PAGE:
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Time to get back to Linux


rolanaj
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Plus the business class laptops are built much better than the consumer ones.

I've been looking at Thinkpads. Far as I know they're business class (T430). I realize there's a price difference, but I feel comfortable with Newegg as a vendor. I'll have to think about it. Edited by ebrke
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securitybreach

Yeah, the Thinkpad T430 is but some of the thinkpads are not. Basically, if you can get a docking station for it, then it is business class.

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I actually got my Thinkpad T430 from a bricks and mortar store (Canada Computers) in Ottawa. Price was OK - stuff is always more expensive in Canada.

I was able to see before buying and verify that the Thinkpad was in pristine condition. I don't think it ever left the office.

Mine has an SSD and 8 GB of RAM. I got the simple Intel video (no hybrid graphics.)

It came with Windows 10 but I never ran it that way at all - just reformatted and installed Debian.

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I've just read several things about people having trouble getting into uefi setup on lenovo laptops running win10. I know absolutely nothing about win10, but one user was told that this was normal with win10 because "shutdown is just a sort of hibernation and is not safe to change uefi settings in that mode" and something about using shift restart to get into uefi settings. Anyone have any idea what the heck that's about?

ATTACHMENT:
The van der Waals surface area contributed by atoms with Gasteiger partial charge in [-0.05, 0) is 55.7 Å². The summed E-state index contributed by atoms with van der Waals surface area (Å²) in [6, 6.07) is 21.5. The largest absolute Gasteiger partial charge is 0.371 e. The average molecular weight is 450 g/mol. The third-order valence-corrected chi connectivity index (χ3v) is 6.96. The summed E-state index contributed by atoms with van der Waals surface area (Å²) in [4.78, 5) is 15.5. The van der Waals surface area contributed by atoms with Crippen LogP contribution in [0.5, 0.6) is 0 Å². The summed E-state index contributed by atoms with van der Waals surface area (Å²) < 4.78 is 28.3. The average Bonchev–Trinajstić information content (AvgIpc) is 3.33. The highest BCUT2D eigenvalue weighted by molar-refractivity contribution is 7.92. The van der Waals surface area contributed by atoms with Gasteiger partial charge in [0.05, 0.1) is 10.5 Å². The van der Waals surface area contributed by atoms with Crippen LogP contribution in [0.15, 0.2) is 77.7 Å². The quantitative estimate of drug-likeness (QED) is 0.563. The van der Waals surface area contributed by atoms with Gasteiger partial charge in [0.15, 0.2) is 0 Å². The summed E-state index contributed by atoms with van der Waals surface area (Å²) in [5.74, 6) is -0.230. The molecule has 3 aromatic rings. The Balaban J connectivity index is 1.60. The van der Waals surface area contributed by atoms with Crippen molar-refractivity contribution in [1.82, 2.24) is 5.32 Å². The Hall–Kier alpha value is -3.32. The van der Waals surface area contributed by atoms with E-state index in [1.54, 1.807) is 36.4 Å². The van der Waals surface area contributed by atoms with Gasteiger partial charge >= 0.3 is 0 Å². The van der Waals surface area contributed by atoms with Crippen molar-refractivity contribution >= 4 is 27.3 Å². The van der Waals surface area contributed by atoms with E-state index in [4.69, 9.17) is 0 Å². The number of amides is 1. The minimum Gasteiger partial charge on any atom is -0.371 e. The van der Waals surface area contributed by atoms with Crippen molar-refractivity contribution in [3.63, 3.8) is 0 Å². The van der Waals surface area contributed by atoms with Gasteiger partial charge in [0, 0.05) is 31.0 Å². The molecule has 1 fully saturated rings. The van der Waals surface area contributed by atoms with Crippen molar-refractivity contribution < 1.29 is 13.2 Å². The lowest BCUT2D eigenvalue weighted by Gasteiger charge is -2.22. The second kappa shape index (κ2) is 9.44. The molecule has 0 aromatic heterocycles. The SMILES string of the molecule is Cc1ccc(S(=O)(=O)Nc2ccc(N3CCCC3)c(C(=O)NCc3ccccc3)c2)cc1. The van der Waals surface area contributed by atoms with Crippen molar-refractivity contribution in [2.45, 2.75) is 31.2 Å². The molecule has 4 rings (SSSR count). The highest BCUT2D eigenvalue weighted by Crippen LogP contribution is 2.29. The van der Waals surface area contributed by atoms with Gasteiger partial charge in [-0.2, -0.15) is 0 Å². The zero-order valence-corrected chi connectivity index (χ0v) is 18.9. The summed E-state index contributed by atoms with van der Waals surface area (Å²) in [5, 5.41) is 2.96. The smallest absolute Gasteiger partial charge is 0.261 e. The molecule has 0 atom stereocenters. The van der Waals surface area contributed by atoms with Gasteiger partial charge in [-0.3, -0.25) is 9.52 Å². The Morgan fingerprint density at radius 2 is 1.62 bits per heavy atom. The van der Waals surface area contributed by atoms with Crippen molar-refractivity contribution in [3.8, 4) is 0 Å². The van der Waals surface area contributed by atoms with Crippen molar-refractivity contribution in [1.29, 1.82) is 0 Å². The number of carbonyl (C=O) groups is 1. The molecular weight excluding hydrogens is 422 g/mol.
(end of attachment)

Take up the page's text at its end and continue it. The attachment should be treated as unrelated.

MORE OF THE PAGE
I'm just realizing this should probably be in a new topic; if it turns complicated I'll repost it.

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Shift Restart/Shutdown is a way of avoiding Fast Startup which is a hybrid hibernation mode. I haven't heard of it affecting UEFI setup but I guess it's plausible.

I have heard numerous reports of how different manufacturers implement UEFI specs haphazardly.

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securitybreach

Shift Restart/Shutdown is a way of avoiding Fast Startup which is a hybrid hibernation mode. I haven't heard of it affecting UEFI setup but I guess it's plausible.

I have heard numerous reports of how different manufacturers implement UEFI specs haphazardly.

 

Yup, I was going to say the same thing. I also have not heard of it affecting UEFI. I haven't ran into any issues with those two but I am also not playing with Lenovos at work.

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I have not run Windows 10 at all on my T430. I have BIOS version 2.54. Secure Boot is off. The setup I have runs both UEFI and legacy BIOS but is set to try legacy first. This works fine with Linux.

As far as Windows 10 goes, I have found that a lot of updates/changes do not stick unless you choose Restart from the menu - not Shutdown.

 

https://www.techrepublic.com/article/how-to-use-advanced-options-in-windows-10-to-access-bios-settings/

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I have not run Windows 10 at all on my T430. I have BIOS version 2.54. Secure Boot is off. The setup I have runs both UEFI and legacy BIOS but is set to try legacy first. This works fine with Linux.

As far as Windows 10 goes, I have found that a lot of updates/changes do not stick unless you choose Restart from the menu - not Shutdown.

 

https://www.techrepu...-bios-settings/

I was trying to see if I would have any issues trying to change to Legacy Boot when I came across reports of issues with win10. If I wind up getting a machine with win10, I'll probably just get rid of it and hope for the best in terms of having voided the warranty. I'm not going to spend that much on a refurbished anyway.